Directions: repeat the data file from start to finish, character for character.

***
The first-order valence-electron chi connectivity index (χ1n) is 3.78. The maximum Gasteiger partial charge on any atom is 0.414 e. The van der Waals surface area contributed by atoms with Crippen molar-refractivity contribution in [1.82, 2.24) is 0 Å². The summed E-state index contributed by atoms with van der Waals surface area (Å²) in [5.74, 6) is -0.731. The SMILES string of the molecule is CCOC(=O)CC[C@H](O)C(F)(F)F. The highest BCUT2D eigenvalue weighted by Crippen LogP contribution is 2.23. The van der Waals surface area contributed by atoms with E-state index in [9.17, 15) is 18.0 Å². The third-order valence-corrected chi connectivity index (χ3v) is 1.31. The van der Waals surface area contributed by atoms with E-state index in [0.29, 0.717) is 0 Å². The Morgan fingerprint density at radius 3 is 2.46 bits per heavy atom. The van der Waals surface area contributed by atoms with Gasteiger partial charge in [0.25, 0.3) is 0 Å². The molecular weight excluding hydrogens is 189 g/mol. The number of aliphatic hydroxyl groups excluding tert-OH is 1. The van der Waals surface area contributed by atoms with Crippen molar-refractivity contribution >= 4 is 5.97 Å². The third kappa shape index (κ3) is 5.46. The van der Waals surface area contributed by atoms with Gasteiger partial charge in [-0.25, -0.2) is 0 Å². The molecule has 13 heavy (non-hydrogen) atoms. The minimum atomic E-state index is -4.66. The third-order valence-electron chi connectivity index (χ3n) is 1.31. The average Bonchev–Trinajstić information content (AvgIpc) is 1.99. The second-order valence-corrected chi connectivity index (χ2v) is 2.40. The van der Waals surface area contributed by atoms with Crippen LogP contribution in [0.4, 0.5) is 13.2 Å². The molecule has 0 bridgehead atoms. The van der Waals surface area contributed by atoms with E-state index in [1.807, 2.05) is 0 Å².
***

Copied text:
The first-order valence-electron chi connectivity index (χ1n) is 3.78. The maximum Gasteiger partial charge on any atom is 0.414 e. The van der Waals surface area contributed by atoms with Crippen molar-refractivity contribution in [1.82, 2.24) is 0 Å². The summed E-state index contributed by atoms with van der Waals surface area (Å²) in [5.74, 6) is -0.731. The SMILES string of the molecule is CCOC(=O)CC[C@H](O)C(F)(F)F. The highest BCUT2D eigenvalue weighted by Crippen LogP contribution is 2.23. The van der Waals surface area contributed by atoms with E-state index in [9.17, 15) is 18.0 Å². The third-order valence-corrected chi connectivity index (χ3v) is 1.31. The van der Waals surface area contributed by atoms with E-state index in [0.29, 0.717) is 0 Å². The Morgan fingerprint density at radius 3 is 2.46 bits per heavy atom. The van der Waals surface area contributed by atoms with Gasteiger partial charge in [0.25, 0.3) is 0 Å². The molecular weight excluding hydrogens is 189 g/mol. The number of aliphatic hydroxyl groups excluding tert-OH is 1. The van der Waals surface area contributed by atoms with Crippen molar-refractivity contribution >= 4 is 5.97 Å². The third kappa shape index (κ3) is 5.46. The van der Waals surface area contributed by atoms with Gasteiger partial charge in [-0.25, -0.2) is 0 Å². The molecule has 13 heavy (non-hydrogen) atoms. The minimum atomic E-state index is -4.66. The third-order valence-electron chi connectivity index (χ3n) is 1.31. The average Bonchev–Trinajstić information content (AvgIpc) is 1.99. The second-order valence-corrected chi connectivity index (χ2v) is 2.40. The van der Waals surface area contributed by atoms with Crippen LogP contribution in [0.4, 0.5) is 13.2 Å². The molecule has 0 bridgehead atoms. The van der Waals surface area contributed by atoms with E-state index in [1.807, 2.05) is 0 Å².